Almost half of commercial recording studios could go under without financial support from the government, new research has found.
Studios nationwide were forced to close their doors when the UK lockdown was implemented back in March. Unlike live venues, these spaces have not yet benefited from any business rates holidays or grants while closed for business.
Now, research conducted by the Music Producers Guild indicates that 48% of commercial music studios could close for good within three months should they fail to gain government support.
One of the studios to be affected is the historic Dean Street Studios in London, which was founded by longtime David Bowie producer Tony Visconti in 1974. As well as playing host to sessions from Bowie himself, the Soho building (formerly known as Good Earth) has welcomed the likes of The Smiths, Adele and Florence + The Machine through its doors over the years.
“Studios seem to be bottom of the food chain in the music industry, always being beaten down on rates,” said Jasmin Lee, Managing Director of Dean Street Studios. “For those of us who are independent, it’s always hand to mouth on the finances.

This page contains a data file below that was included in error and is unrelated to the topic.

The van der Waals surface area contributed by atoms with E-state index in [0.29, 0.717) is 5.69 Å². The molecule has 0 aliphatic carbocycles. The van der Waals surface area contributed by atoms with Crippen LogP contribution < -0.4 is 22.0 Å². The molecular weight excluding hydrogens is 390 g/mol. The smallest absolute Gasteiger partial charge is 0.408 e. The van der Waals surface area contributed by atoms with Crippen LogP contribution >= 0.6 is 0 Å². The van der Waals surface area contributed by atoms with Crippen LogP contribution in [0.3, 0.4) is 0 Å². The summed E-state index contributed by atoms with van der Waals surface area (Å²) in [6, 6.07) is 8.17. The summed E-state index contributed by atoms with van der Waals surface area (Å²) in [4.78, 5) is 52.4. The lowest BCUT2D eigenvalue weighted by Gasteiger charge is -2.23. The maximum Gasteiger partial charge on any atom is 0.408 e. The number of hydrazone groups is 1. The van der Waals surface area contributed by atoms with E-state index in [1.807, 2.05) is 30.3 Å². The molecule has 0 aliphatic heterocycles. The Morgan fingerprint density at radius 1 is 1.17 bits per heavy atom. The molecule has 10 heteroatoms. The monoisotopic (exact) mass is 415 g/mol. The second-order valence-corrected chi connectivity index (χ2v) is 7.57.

“Many of us have put our life savings into starting our studios and keeping our doors open.”
The new research has also found that producers and engineers who rent studio spaces are struggling, with 73% saying that they will only be able to remain open for 3 months or less as things stand. The MPG state that producers and engineers are therefore reliant on landlords and local authorities to offer them discounted rates.
As a result of their findings, the Music Producers Guild are now calling on the UK government to extend their business rates relief package and grants to include recording studios.
The MPG’s Executive Director, Olga FitzRoy, said: “The UK has some of the finest recording studios in the world, but unless the government steps in with immediate support, half of those studios won’t be around when things get back to normal, and the knock-on effects on the wider industry will be disastrous. We welcome the new grant announced on Saturday, but we have yet to see the details.
”The Culture Secretary recently said he wanted to protect ‘core architecture’ in the creative industries. If the studios like Dean Street, where Bowie recorded Ashes to Ashes aren’t considered worth saving, then I don’t know what is”
The Music Producers Guild are also campaigning to improve the Coronavirus Business Interruption Loan Scheme (CBILS) as they claim they currently “know of no studios who have been able to access a loan”.